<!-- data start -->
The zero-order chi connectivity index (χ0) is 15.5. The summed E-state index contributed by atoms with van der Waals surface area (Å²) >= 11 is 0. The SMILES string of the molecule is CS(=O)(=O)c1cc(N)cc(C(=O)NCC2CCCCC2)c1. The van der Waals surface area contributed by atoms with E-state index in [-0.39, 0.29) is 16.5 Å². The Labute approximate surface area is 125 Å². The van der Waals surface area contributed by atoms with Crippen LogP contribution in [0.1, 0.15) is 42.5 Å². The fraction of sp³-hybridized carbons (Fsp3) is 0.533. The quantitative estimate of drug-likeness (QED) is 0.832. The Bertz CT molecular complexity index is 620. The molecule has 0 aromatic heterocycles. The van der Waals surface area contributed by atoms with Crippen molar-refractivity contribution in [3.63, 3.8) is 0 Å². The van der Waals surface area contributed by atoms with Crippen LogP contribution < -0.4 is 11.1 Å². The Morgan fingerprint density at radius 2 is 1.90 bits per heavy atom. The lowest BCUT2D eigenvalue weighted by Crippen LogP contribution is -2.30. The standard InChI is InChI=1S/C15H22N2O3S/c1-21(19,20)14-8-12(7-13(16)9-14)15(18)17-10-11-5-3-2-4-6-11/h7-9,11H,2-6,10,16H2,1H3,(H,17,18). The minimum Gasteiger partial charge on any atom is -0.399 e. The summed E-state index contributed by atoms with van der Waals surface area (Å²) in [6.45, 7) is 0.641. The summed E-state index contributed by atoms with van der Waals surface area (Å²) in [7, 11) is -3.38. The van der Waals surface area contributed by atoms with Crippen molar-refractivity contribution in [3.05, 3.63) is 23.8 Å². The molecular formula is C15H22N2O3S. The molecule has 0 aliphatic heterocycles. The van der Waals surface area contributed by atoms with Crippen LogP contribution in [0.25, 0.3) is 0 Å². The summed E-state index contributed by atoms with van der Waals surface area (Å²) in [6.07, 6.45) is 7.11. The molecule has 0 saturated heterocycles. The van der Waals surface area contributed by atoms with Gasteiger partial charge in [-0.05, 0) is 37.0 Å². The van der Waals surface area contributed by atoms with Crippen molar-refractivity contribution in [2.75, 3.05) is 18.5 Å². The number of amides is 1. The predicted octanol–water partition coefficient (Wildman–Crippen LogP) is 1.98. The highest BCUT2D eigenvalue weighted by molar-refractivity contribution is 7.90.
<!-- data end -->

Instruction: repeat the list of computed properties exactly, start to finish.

The zero-order chi connectivity index (χ0) is 15.5. The summed E-state index contributed by atoms with van der Waals surface area (Å²) >= 11 is 0. The SMILES string of the molecule is CS(=O)(=O)c1cc(N)cc(C(=O)NCC2CCCCC2)c1. The van der Waals surface area contributed by atoms with E-state index in [-0.39, 0.29) is 16.5 Å². The Labute approximate surface area is 125 Å². The van der Waals surface area contributed by atoms with Crippen LogP contribution in [0.1, 0.15) is 42.5 Å². The fraction of sp³-hybridized carbons (Fsp3) is 0.533. The quantitative estimate of drug-likeness (QED) is 0.832. The Bertz CT molecular complexity index is 620. The molecule has 0 aromatic heterocycles. The van der Waals surface area contributed by atoms with Crippen molar-refractivity contribution in [3.63, 3.8) is 0 Å². The van der Waals surface area contributed by atoms with Crippen LogP contribution < -0.4 is 11.1 Å². The Morgan fingerprint density at radius 2 is 1.90 bits per heavy atom. The lowest BCUT2D eigenvalue weighted by Crippen LogP contribution is -2.30. The standard InChI is InChI=1S/C15H22N2O3S/c1-21(19,20)14-8-12(7-13(16)9-14)15(18)17-10-11-5-3-2-4-6-11/h7-9,11H,2-6,10,16H2,1H3,(H,17,18). The minimum Gasteiger partial charge on any atom is -0.399 e. The summed E-state index contributed by atoms with van der Waals surface area (Å²) in [6.45, 7) is 0.641. The summed E-state index contributed by atoms with van der Waals surface area (Å²) in [7, 11) is -3.38. The van der Waals surface area contributed by atoms with Crippen molar-refractivity contribution in [3.05, 3.63) is 23.8 Å². The molecular formula is C15H22N2O3S. The molecule has 0 aliphatic heterocycles. The van der Waals surface area contributed by atoms with Crippen LogP contribution in [0.25, 0.3) is 0 Å². The summed E-state index contributed by atoms with van der Waals surface area (Å²) in [6.07, 6.45) is 7.11. The molecule has 0 saturated heterocycles. The van der Waals surface area contributed by atoms with Gasteiger partial charge in [-0.05, 0) is 37.0 Å². The van der Waals surface area contributed by atoms with Crippen molar-refractivity contribution in [2.75, 3.05) is 18.5 Å². The number of amides is 1. The predicted octanol–water partition coefficient (Wildman–Crippen LogP) is 1.98. The highest BCUT2D eigenvalue weighted by molar-refractivity contribution is 7.90.